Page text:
Calligraphy tools: dip pen vs fountain pen

So, suppose you want to learn more beautiful writing. Now what? Do you take several calligraphy courses, or simply practice with a font? Are you buying a fountain pen or a dip pen? Is the new hobby worthy of your investment? This and more in the head-to-head comparison…

Why even learn calligraphy?

We need to have a fast, beautiful and hard to duplicate signature when we write the whole name rather than initials. Yet this does not justify further investment. Even worse, if you are overly invested in how you and your signature look, the graphological examination will show that you are a narcissist.

Brick-and-mortar shop owners may want to put on their products beautiful signs. Restaurant owners may want to draft a beautiful daily offer. PR people can try adding a personal touch writing to their clients. Graphical designers may want to try a special way of writing a title. These are all legitimate but very specific goals.

For me, the main goal to do that is simply the fun of it. There is something very clean and crispy in well-written text. It is not as effort-intensive as most other fine motoric practices and can easily be performed in a conference room while doodling. Diaries and notes written better will be more pleasant to revisit, and you may not be able to carry a laptop everywhere. Birthday and special occasion letters will look better….

You can learn calligraphy for fun or for business. The tools you use will differ…

Fountain pens are limited

The fountain pens are beautiful, expensive, and limited. The fountain pen has a complex system of ink reservoir, feed, and nib. The body is made of precious resins with a touch of jewelry. The nib is often made of gold and meant to last for a century. All parts of the pen are balanced to work together perfectly, to go safely into your pocket, and to look smashing in your hand. It is the pen to sign a big contract or your book.

All this perfection is expensive, and also not fully flexible. A good gold nib system will cost you above 100 dollars for a single nib width. The feed will be fine-tuned for wet or dry ink. The nib itself will probably be very fine almost needle-like for annotations, medium – round and silky smooth for signature, or italian stub for some titles and calligraphic scripts. Even the gold nib is not very flexible and built so you can write at any angle. You will be discouraged to change the nib, or change the ink you use with each pen.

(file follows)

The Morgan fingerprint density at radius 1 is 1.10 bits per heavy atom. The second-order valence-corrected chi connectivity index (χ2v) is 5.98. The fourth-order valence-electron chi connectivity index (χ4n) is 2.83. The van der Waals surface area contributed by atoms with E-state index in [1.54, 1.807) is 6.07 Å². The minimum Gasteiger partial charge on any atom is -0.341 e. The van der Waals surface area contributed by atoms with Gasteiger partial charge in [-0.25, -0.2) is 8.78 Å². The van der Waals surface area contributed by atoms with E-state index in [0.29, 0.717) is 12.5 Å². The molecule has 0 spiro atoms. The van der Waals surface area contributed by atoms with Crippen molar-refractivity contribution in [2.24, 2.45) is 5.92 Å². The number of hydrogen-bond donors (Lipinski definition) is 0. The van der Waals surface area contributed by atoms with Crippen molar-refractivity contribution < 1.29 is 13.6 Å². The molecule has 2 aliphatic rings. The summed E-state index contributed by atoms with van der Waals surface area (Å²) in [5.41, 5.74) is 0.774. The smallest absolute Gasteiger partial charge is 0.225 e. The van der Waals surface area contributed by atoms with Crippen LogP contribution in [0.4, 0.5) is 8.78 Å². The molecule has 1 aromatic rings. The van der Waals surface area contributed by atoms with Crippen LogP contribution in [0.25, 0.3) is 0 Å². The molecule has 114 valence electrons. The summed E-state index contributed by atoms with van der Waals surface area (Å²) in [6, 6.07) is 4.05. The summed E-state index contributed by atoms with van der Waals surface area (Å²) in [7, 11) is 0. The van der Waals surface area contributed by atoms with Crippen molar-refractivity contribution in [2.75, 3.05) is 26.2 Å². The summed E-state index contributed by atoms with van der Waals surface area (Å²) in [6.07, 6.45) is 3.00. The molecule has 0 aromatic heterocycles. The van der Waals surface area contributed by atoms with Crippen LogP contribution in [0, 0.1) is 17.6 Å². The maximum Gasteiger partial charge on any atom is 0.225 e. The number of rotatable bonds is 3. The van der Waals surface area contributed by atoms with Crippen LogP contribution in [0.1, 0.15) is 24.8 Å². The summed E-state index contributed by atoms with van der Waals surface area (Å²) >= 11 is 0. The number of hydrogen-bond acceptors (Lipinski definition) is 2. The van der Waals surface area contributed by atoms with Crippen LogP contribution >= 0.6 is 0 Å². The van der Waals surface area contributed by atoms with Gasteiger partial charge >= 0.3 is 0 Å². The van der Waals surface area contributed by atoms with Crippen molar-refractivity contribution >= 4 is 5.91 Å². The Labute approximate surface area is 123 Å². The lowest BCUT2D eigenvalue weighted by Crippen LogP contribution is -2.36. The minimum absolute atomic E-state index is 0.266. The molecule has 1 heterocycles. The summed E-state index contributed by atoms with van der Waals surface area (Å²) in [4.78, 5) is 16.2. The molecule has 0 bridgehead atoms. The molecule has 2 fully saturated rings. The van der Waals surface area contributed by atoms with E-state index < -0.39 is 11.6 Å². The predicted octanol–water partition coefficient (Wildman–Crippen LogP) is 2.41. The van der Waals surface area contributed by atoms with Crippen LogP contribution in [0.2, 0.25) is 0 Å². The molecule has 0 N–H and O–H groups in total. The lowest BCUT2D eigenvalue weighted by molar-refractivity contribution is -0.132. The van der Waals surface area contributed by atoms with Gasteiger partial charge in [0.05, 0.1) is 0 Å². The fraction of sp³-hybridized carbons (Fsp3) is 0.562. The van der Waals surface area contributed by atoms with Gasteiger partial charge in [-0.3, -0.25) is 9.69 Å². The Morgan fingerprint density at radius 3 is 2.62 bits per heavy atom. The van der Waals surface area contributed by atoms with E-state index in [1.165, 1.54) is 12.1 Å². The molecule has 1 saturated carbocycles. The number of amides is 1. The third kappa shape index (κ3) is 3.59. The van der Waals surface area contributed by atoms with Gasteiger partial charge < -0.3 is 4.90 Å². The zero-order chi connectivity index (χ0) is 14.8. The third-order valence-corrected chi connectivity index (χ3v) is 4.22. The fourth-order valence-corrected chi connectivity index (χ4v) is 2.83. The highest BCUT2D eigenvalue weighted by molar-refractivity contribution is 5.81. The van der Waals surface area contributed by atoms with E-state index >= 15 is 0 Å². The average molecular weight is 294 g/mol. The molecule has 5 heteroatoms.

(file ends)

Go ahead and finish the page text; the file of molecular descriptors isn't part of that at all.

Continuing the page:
Dip pens are messy

Dip pens use disposable nibs. These cheap huge flexible nibs have a small ink reservoir in the middle of the nib, and the nib needs to be dipped accordingly.  After each sentence on average.

The inks for the dip pens are in a different viscosity than the fountain pen inks, so they stay better on the nib. With dip pens, you can use colors that will probably clog your delicate fountain pen feeds. For example, you can use invisible and fluorescent inks, inks with metal particles and inks that are water-resistant, even shimmering inks.

Your dip pen nibs are disposable. They may rust and snap, and they are built for writing from a special angle. The nib holders are also very large and conspicuous: feathers, strange oblique holders… Each nib holder is intended for use with many nibs.

Working with dip pens is like working with brushes. It is messy. The inks may splatter. The nibs may bounce or break. The brushes are long. Replacing the nibs and rinsing the tools will probably stain your hands unless you work in rubber gloves. This requires a lot of space for your arts and expensive paper.


There are some calligraphy tools that are neither dip nor fountain pens. For example, brush pens or pilot “parallel” products line. They can be used for very specific business needs, like writing small signs for a small business, for expressive “modern” fonts or for comfortable calligraphy when you cannot handle the mess. Many beginners choose to practice specifically with those tools.

You can even improvise, for example connecting two pencils side by side, thus getting an equivalent of a wide parallel nib without any ink flow or nib flexibility. Just to get the shape of the tricky fonts right.

Dip pen fonts

With a dip pen, you can basically do any font. Italic fonts are probably the popular choice, and serious penmen also learn blackletter scripts. The nibs for italics often have very cool shapes that provide controllable flexibility, and are between 1 and 2 mm wide. The blackletter nibs look boring, and wide, often between 3 and 6 mm.